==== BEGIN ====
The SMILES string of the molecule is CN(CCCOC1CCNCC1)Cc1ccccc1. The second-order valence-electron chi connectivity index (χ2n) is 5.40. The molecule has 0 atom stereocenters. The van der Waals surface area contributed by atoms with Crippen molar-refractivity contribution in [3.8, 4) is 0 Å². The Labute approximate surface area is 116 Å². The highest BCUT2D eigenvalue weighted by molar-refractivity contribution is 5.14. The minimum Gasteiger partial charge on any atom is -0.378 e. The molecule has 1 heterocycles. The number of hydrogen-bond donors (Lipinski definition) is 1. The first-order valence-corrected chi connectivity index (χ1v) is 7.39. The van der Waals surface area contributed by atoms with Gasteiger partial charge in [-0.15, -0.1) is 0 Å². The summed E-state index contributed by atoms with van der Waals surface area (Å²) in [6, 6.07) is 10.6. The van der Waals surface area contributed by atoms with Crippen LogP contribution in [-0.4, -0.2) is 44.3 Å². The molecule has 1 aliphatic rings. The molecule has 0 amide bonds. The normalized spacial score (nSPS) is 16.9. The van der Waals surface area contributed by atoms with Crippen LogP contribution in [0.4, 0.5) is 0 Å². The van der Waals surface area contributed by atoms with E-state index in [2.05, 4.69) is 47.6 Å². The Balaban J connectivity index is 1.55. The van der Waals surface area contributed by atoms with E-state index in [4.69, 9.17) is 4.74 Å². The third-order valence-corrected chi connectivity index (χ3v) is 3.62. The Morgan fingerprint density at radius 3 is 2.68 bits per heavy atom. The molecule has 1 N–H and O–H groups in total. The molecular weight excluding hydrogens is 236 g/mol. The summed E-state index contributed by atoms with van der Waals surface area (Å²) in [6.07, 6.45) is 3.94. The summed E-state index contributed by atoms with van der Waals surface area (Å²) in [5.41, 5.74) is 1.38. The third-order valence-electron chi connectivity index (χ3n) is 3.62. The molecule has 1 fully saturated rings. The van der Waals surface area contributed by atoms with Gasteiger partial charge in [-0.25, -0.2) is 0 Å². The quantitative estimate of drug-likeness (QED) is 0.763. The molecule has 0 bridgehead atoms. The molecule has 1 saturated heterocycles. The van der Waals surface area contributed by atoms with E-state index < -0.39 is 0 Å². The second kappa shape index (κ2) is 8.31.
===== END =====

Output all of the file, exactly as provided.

The SMILES string of the molecule is CN(CCCOC1CCNCC1)Cc1ccccc1. The second-order valence-electron chi connectivity index (χ2n) is 5.40. The molecule has 0 atom stereocenters. The van der Waals surface area contributed by atoms with Crippen molar-refractivity contribution in [3.8, 4) is 0 Å². The Labute approximate surface area is 116 Å². The highest BCUT2D eigenvalue weighted by molar-refractivity contribution is 5.14. The minimum Gasteiger partial charge on any atom is -0.378 e. The molecule has 1 heterocycles. The number of hydrogen-bond donors (Lipinski definition) is 1. The first-order valence-corrected chi connectivity index (χ1v) is 7.39. The van der Waals surface area contributed by atoms with Gasteiger partial charge in [-0.15, -0.1) is 0 Å². The summed E-state index contributed by atoms with van der Waals surface area (Å²) in [6, 6.07) is 10.6. The van der Waals surface area contributed by atoms with Crippen LogP contribution in [-0.4, -0.2) is 44.3 Å². The molecule has 1 aliphatic rings. The molecule has 0 amide bonds. The normalized spacial score (nSPS) is 16.9. The van der Waals surface area contributed by atoms with Crippen LogP contribution in [0.4, 0.5) is 0 Å². The van der Waals surface area contributed by atoms with E-state index in [2.05, 4.69) is 47.6 Å². The Balaban J connectivity index is 1.55. The van der Waals surface area contributed by atoms with E-state index in [4.69, 9.17) is 4.74 Å². The third-order valence-corrected chi connectivity index (χ3v) is 3.62. The Morgan fingerprint density at radius 3 is 2.68 bits per heavy atom. The molecule has 1 N–H and O–H groups in total. The molecular weight excluding hydrogens is 236 g/mol. The summed E-state index contributed by atoms with van der Waals surface area (Å²) in [6.07, 6.45) is 3.94. The summed E-state index contributed by atoms with van der Waals surface area (Å²) in [5.41, 5.74) is 1.38. The third-order valence-electron chi connectivity index (χ3n) is 3.62. The molecule has 1 fully saturated rings. The van der Waals surface area contributed by atoms with Gasteiger partial charge in [-0.25, -0.2) is 0 Å². The quantitative estimate of drug-likeness (QED) is 0.763. The molecule has 0 bridgehead atoms. The molecule has 1 saturated heterocycles. The van der Waals surface area contributed by atoms with E-state index < -0.39 is 0 Å². The second kappa shape index (κ2) is 8.31.